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What Is Taxable When You Buy a Home?

Original post by Lanae Carr of Demand Media

Both the buyer and seller pay taxes on a property resale.

Buying a home comes with a host of tax benefits. Before you are able to take advantage of the common deductions and credits associated with home ownership, you must close on the property and pay applicable local taxes. The amount you pay in taxes when buying a new home varies depending on where you live.

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Property

A real estate property tax is due at closing and is paid by the seller, buyer or both. The party responsible for the property taxes is usually outlined in the real estate purchase agreement. Property taxes are paid to cover the remaining annual balance owed to the local jurisdiction. One exception to this rule is when the closing date falls on the date annual property taxes are due. In most cases, however, negotiations are made between the buyer and seller to determine a fair arrangement for paying taxes on the property.

Transaction

Buyers are required to pay a tax on the transaction when buying a new home. Similar to sales tax, the real estate transfer tax is based on the transaction amount. The transfer tax rate varies by local government. A stamp is generally made on the property deed when the tax is paid to legitimize the transaction before the deed is recorded. This tax is also called document or transaction stamps.

Neighborhood Improvements

In addition to property taxes, local taxing authorities may charge additional fees to cover neighborhood improvements or one-time services. For example, if a new sidewalk is under construction, taxes may be adjusted for the coming tax year to reflect the improvement. Also, if your new home requires special governmental services, such as water delivery, the local municipality might impose an additional tax to cover the service provided to you. If a private agency handles special services in your area, arrangements can usually be made outside of closing to cover these fees.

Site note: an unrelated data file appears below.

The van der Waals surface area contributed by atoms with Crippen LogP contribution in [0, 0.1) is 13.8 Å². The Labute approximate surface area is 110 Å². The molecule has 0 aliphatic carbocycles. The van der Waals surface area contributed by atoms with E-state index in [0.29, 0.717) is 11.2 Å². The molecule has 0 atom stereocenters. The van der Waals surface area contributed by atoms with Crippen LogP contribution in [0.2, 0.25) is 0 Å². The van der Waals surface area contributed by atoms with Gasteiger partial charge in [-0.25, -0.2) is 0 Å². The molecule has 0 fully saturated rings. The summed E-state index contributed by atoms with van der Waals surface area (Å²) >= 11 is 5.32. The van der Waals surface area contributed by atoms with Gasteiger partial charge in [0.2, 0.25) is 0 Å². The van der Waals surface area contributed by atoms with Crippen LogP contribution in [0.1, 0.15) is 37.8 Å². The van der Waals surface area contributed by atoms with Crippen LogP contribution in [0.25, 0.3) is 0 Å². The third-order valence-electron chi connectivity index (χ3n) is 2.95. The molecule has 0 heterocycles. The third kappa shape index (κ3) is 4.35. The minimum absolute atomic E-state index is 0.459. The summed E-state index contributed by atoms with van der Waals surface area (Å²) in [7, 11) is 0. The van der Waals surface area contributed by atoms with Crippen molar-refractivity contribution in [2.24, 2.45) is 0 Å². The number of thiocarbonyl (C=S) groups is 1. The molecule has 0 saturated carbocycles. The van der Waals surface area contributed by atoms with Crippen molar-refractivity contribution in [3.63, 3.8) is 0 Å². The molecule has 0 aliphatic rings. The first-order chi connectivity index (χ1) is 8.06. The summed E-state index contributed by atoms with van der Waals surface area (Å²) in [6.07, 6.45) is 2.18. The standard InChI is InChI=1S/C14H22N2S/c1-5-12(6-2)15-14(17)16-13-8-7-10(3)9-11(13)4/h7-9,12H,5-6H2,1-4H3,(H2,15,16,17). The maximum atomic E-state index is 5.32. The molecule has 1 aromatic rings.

Deductions

Some of the tax you pay at closing becomes tax deductible at the end of the year -- for example, the prorated property taxes you pay to cover the remaining annual balance. You are not able to claim transfer tax or taxes paid to your local government for special services to your new home. As of 2011, real estate taxes paid to a taxing authority, interest that qualifies as home mortgage interest, and mortgage insurance premiums are the only taxes the IRS allows as a deduction.


                   

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About the Author

Lanae Carr has been an entertainment and lifestyle writer since 2002. She began as a staff writer for the entertainment section of the "Emory Wheel" and she writes for various magazines and e-newsletters related to marketing and entertainment. Carr graduated from Emory University with a bachelor's degree in film studies and English.

Photo Credits

  • Jupiterimages/Comstock/Getty Images


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